Keynote presentation at Documentation and Training West (May 6-9, 2008) in Vancouver, BC -- http://www.doctrain.com/west
Information system designers with a “user experience” perspective strive to create applications and services that people find enjoyable, unique, and responsive to their needs and preferences. These designers use techniques and tools from the disciplines of human-computer interaction, anthropology, and sociology such as ethnographic research and the user-centered design approach to specify the desired experience for the customer or consumer. An emerging theme in this design philosophy is that the user experience is in part determined through “co-creation” when users add content, comments, or links to that contained in the application or service. This emphasis discounts the contribution of the processes and activities that are not explicitly part of the user experience.
In contrast, designers with a systems and data or process analysis mindset follow different goals and methods. They strive for efficiency, robustness, scalability, and standardization. These design goals require identification and analysis of information requirements, information flows and dependencies, and feedback loops. Concepts and techniques from information architecture, data and process modeling, industrial engineering, and software development define this approach.
Given these vastly different design perspectives and goals, it isn’t surprising that there is often little collaboration and communication between the user experience designers and systems analysts. Whether it is for organizational reasons, for ideological ones, or just because it is hard to work effectively with someone who thinks so differently even when you try - the outcome is the same --- tensions, conflicts, and sub-optimal design.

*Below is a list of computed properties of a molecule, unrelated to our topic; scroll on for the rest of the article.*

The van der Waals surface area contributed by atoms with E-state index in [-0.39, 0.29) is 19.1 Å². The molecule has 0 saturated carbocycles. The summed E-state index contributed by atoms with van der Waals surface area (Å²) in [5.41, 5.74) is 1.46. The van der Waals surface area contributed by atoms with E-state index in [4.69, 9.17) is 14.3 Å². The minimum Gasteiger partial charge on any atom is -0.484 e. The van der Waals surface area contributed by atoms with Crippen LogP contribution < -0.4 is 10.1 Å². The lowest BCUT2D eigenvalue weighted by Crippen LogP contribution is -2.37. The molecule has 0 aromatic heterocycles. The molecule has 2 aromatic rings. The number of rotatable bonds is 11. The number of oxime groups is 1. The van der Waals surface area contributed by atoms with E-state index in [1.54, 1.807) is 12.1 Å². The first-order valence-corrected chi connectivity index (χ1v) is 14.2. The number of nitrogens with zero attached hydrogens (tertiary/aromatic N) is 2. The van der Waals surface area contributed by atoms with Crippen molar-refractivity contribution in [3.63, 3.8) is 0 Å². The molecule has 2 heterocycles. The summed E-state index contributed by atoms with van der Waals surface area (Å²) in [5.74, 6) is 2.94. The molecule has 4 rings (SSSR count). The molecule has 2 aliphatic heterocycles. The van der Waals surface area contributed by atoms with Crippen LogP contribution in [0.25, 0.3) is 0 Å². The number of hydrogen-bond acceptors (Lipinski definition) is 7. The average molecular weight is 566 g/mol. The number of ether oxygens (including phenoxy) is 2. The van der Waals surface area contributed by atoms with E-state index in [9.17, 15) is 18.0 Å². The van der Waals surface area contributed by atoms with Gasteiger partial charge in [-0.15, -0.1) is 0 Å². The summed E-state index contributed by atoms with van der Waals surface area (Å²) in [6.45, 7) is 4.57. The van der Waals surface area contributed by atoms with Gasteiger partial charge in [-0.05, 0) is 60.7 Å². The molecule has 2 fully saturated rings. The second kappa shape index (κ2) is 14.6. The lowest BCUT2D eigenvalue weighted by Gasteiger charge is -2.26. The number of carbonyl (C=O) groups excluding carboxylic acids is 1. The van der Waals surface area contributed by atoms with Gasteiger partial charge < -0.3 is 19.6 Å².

I don’t believe that these tensions and conflicts between user experience and systems analysis are intrinsic or fundamental. But to avoid them, we need a more comprehensive and robust approach to designing information-intensive applications and services that combines aspects of these “front end” and “back end” approaches. I’ve called this emerging design discipline “Document Engineering,” and its essence is a set of analysis and design methods that treat the interactions, information requirements and preferences associated with the customer or consumer in an abstract way so they can be compared and integrated with those associated with automated or computational actors. This more abstract approach more naturally encourages an end-to-end systems design philosophy and makes it much easier to consider alternative service system designs. These might involve moving some functions or interactions from the user experience to the invisible back stage (or vice versa), replacing or augmenting a person-to-person interaction with self-service or eliminating it completely through automation, substituting one service provider for another (e.g, through outsourcing) to improve quality or reduce cost, and so on.